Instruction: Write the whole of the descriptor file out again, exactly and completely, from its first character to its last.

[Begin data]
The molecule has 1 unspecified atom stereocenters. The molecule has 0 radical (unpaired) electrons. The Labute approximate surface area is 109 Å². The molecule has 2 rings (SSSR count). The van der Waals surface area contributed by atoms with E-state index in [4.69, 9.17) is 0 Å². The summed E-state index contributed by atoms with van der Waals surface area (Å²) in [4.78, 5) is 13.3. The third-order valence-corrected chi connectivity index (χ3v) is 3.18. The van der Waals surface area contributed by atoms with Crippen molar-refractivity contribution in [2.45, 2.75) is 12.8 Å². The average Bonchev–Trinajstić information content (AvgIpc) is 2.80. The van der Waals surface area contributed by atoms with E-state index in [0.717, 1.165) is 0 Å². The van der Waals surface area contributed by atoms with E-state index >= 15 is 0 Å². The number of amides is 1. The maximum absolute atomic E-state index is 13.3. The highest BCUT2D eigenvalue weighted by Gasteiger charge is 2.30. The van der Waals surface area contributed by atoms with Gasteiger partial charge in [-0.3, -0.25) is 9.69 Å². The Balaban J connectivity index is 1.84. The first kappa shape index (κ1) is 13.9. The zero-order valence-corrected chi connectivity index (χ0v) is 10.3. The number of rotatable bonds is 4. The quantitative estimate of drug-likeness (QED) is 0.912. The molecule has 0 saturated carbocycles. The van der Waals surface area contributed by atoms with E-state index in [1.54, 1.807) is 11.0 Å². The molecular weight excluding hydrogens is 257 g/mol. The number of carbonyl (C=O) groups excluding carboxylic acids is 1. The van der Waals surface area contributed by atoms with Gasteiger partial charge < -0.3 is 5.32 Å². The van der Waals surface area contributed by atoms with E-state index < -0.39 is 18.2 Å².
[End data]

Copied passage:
The molecule has 1 unspecified atom stereocenters. The molecule has 0 radical (unpaired) electrons. The Labute approximate surface area is 109 Å². The molecule has 2 rings (SSSR count). The van der Waals surface area contributed by atoms with E-state index in [4.69, 9.17) is 0 Å². The summed E-state index contributed by atoms with van der Waals surface area (Å²) in [4.78, 5) is 13.3. The third-order valence-corrected chi connectivity index (χ3v) is 3.18. The van der Waals surface area contributed by atoms with Crippen molar-refractivity contribution in [2.45, 2.75) is 12.8 Å². The average Bonchev–Trinajstić information content (AvgIpc) is 2.80. The van der Waals surface area contributed by atoms with E-state index in [0.717, 1.165) is 0 Å². The van der Waals surface area contributed by atoms with E-state index >= 15 is 0 Å². The number of amides is 1. The maximum absolute atomic E-state index is 13.3. The highest BCUT2D eigenvalue weighted by Gasteiger charge is 2.30. The van der Waals surface area contributed by atoms with Gasteiger partial charge in [-0.3, -0.25) is 9.69 Å². The Balaban J connectivity index is 1.84. The first kappa shape index (κ1) is 13.9. The zero-order valence-corrected chi connectivity index (χ0v) is 10.3. The number of rotatable bonds is 4. The quantitative estimate of drug-likeness (QED) is 0.912. The molecule has 0 saturated carbocycles. The van der Waals surface area contributed by atoms with E-state index in [1.54, 1.807) is 11.0 Å². The molecular weight excluding hydrogens is 257 g/mol. The number of carbonyl (C=O) groups excluding carboxylic acids is 1. The van der Waals surface area contributed by atoms with Gasteiger partial charge < -0.3 is 5.32 Å². The van der Waals surface area contributed by atoms with E-state index < -0.39 is 18.2 Å².